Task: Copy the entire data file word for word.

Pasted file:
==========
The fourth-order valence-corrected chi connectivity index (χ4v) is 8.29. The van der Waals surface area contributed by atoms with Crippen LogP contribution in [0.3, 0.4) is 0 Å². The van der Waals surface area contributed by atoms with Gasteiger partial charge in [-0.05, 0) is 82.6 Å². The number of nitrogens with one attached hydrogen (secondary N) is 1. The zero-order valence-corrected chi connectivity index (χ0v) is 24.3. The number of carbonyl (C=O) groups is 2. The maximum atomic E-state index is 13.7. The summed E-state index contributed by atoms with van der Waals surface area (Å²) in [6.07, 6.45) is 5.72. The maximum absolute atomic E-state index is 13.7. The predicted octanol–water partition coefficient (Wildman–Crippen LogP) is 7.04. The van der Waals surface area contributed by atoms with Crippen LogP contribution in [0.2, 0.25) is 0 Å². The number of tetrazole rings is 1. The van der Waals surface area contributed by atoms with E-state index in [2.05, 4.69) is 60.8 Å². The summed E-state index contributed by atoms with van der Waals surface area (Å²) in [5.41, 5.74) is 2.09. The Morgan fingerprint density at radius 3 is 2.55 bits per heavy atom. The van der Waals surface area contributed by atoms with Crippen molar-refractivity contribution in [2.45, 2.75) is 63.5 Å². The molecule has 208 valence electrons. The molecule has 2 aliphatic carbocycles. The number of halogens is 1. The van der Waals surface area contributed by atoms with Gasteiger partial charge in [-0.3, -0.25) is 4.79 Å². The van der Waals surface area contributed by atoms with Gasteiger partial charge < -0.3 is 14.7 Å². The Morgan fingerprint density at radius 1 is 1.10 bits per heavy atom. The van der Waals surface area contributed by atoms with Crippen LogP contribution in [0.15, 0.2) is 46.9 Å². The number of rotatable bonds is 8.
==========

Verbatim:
The fourth-order valence-corrected chi connectivity index (χ4v) is 8.29. The van der Waals surface area contributed by atoms with Crippen LogP contribution in [0.3, 0.4) is 0 Å². The van der Waals surface area contributed by atoms with Gasteiger partial charge in [-0.05, 0) is 82.6 Å². The number of nitrogens with one attached hydrogen (secondary N) is 1. The zero-order valence-corrected chi connectivity index (χ0v) is 24.3. The number of carbonyl (C=O) groups is 2. The maximum atomic E-state index is 13.7. The summed E-state index contributed by atoms with van der Waals surface area (Å²) in [6.07, 6.45) is 5.72. The maximum absolute atomic E-state index is 13.7. The predicted octanol–water partition coefficient (Wildman–Crippen LogP) is 7.04. The van der Waals surface area contributed by atoms with Crippen LogP contribution in [0.2, 0.25) is 0 Å². The number of tetrazole rings is 1. The van der Waals surface area contributed by atoms with E-state index in [2.05, 4.69) is 60.8 Å². The summed E-state index contributed by atoms with van der Waals surface area (Å²) in [5.41, 5.74) is 2.09. The Morgan fingerprint density at radius 3 is 2.55 bits per heavy atom. The van der Waals surface area contributed by atoms with Crippen molar-refractivity contribution in [2.45, 2.75) is 63.5 Å². The molecule has 208 valence electrons. The molecule has 2 aliphatic carbocycles. The number of halogens is 1. The van der Waals surface area contributed by atoms with Gasteiger partial charge in [-0.3, -0.25) is 4.79 Å². The van der Waals surface area contributed by atoms with Gasteiger partial charge < -0.3 is 14.7 Å². The Morgan fingerprint density at radius 1 is 1.10 bits per heavy atom. The van der Waals surface area contributed by atoms with Crippen LogP contribution in [0.15, 0.2) is 46.9 Å². The number of rotatable bonds is 8.